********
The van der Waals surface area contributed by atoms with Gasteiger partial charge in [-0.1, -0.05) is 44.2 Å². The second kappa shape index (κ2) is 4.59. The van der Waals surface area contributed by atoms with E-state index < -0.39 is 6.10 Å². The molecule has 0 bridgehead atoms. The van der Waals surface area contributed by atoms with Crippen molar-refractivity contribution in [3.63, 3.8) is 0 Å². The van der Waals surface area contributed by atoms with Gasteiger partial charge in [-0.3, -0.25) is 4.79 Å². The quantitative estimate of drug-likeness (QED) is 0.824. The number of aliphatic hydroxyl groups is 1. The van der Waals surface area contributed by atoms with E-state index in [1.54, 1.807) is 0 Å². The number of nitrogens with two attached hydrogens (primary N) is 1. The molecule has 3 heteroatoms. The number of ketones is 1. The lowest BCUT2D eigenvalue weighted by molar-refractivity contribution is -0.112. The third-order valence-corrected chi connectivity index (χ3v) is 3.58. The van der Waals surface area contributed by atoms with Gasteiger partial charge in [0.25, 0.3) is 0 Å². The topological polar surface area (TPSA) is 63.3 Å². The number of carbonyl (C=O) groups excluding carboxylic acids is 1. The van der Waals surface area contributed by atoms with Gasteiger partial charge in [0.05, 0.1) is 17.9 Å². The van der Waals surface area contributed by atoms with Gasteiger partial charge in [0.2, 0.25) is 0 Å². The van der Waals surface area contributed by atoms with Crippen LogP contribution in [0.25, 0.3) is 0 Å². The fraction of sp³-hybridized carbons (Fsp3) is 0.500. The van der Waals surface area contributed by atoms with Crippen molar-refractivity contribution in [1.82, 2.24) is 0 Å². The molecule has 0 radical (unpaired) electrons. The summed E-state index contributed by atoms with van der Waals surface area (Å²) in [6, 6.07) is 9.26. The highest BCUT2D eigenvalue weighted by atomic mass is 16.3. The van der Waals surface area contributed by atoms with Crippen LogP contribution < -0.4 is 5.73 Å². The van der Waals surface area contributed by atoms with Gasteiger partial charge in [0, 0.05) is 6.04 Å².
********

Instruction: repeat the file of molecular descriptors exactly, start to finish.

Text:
The van der Waals surface area contributed by atoms with Gasteiger partial charge in [-0.1, -0.05) is 44.2 Å². The second kappa shape index (κ2) is 4.59. The van der Waals surface area contributed by atoms with E-state index < -0.39 is 6.10 Å². The molecule has 0 bridgehead atoms. The van der Waals surface area contributed by atoms with Crippen molar-refractivity contribution in [3.63, 3.8) is 0 Å². The van der Waals surface area contributed by atoms with Gasteiger partial charge in [-0.3, -0.25) is 4.79 Å². The quantitative estimate of drug-likeness (QED) is 0.824. The number of aliphatic hydroxyl groups is 1. The van der Waals surface area contributed by atoms with E-state index in [1.54, 1.807) is 0 Å². The number of nitrogens with two attached hydrogens (primary N) is 1. The molecule has 3 heteroatoms. The number of ketones is 1. The lowest BCUT2D eigenvalue weighted by molar-refractivity contribution is -0.112. The third-order valence-corrected chi connectivity index (χ3v) is 3.58. The van der Waals surface area contributed by atoms with Gasteiger partial charge in [0.25, 0.3) is 0 Å². The topological polar surface area (TPSA) is 63.3 Å². The number of carbonyl (C=O) groups excluding carboxylic acids is 1. The van der Waals surface area contributed by atoms with Gasteiger partial charge in [0.05, 0.1) is 17.9 Å². The van der Waals surface area contributed by atoms with Gasteiger partial charge in [0.2, 0.25) is 0 Å². The van der Waals surface area contributed by atoms with Crippen LogP contribution in [0.25, 0.3) is 0 Å². The fraction of sp³-hybridized carbons (Fsp3) is 0.500. The van der Waals surface area contributed by atoms with Crippen molar-refractivity contribution in [1.82, 2.24) is 0 Å². The molecule has 0 radical (unpaired) electrons. The summed E-state index contributed by atoms with van der Waals surface area (Å²) in [6, 6.07) is 9.26. The highest BCUT2D eigenvalue weighted by atomic mass is 16.3. The van der Waals surface area contributed by atoms with Crippen LogP contribution < -0.4 is 5.73 Å². The van der Waals surface area contributed by atoms with Gasteiger partial charge in [0, 0.05) is 6.04 Å².